Study on the Impact of Microfinance on Grassroot Development: Reporting Evidence from SMEs in Kwabre East District of Ashanti Region of Ghana

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Study on the Impact of Microfinance on Grassroot Development: Reporting Evidence from SMEs in Kwabre East District of Ashanti Region of Ghana

March 1, 2021 Environment and Earth Science 0

The claim that development interventions targeted at people at the grassroots are poverty alleviation focused is backed by empirical studies. Microfinance has been praised as a strong method for alleviating poverty. The impact of microfinance on grassroots development cannot be overstated because poverty alleviation is rooted in grassroots development. Microfinance is defined as the long-term provision of financial and non-financial services to the poor. Microcredit, savings, microinsurance, money transfer services, and business advisory services are examples of microfinance services. The crucial role of the SME subsector in grassroots development is also relevant in this regard. This is despite the fact that the active poor are those who run micro, small, and medium businesses at the grassroots level. The impact of microfinance on grassroots development was investigated using SMEs in the Kwabre East District of Ghana’s Ashanti Region as a case study. Theoretical and empirical literatures were combed through. To collect data from 82 respondents, the study used a descriptive research design and a survey method. The survey was carried out through the use of structured questionnaires. Purposive and convenience sampling techniques were used as non-probability methods. The data was analysed using both qualitative and quantitative methods. The research used the Inter-American Foundation’s development evaluation framework to assess the impact of projects. Microfinance has been shown to have some impact on grassroots development as a development intervention. Individual SMEs and their families will benefit directly from the impact. Positive effects on basic needs, knowledge and skills, employment and income, and assets were among them. Self-esteem, creativity, and critical reflection were also positive effects of microfinance on SMEs in terms of grassroots development. However, the survey’s findings are silent on the effect of microfinance on strengthening organisations and having a broader impact on society at the local, regional, and national levels, as needed by the Inter-American Foundation’s Grassroots Development Framework (GDF) for measuring the impact of development interventions. As a result, the researcher suggests that more research be done on the impact of microfinance on organisations and society in terms of organisational capacity and culture, policy environment, and community norms. Microcredit was also revealed to be the most important aspect of microfinance in terms of making a significant impact. The credit access barrier for SMEs has not been completely removed. Microfinance, according to more than 60% of respondents, has not increased their business capital or stock levels. The researcher makes broad recommendations for SMEs’ access to credit and the strengthening of Microfinance Institutions in order to make them more resilient in financial intermediation and non-financial services provision.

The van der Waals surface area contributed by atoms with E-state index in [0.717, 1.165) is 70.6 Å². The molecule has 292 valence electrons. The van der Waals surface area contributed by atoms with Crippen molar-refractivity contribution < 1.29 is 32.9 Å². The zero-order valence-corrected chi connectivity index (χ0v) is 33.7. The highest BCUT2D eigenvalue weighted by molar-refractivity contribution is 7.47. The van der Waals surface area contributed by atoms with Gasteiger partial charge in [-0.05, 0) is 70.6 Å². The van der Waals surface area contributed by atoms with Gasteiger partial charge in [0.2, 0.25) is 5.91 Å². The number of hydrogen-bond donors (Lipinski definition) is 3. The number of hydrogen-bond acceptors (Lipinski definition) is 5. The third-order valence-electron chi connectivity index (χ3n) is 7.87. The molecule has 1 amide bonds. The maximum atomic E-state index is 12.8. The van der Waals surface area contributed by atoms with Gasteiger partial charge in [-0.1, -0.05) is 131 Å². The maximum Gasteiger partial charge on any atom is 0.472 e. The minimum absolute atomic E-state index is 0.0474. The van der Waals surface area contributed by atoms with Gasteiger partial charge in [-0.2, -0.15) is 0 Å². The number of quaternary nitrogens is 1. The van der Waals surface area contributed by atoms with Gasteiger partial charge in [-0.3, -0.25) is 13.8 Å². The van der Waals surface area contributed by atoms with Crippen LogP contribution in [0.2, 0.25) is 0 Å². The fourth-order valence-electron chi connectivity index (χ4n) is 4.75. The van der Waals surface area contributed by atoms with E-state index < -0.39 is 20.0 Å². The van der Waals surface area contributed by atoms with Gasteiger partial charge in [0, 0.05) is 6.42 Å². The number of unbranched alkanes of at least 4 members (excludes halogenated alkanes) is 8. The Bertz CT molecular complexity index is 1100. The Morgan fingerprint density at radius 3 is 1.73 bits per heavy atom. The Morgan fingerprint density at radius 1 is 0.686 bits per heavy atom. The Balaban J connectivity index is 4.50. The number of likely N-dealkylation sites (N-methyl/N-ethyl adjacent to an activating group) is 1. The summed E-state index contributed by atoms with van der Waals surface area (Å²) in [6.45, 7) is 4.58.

Author (s) Details

Edward Yeboah
Department of Accounting and Finance, KNUST School of Business, Kwame Nkrumah University of Science and Technology (KNUST), Kumasi, Ghana.

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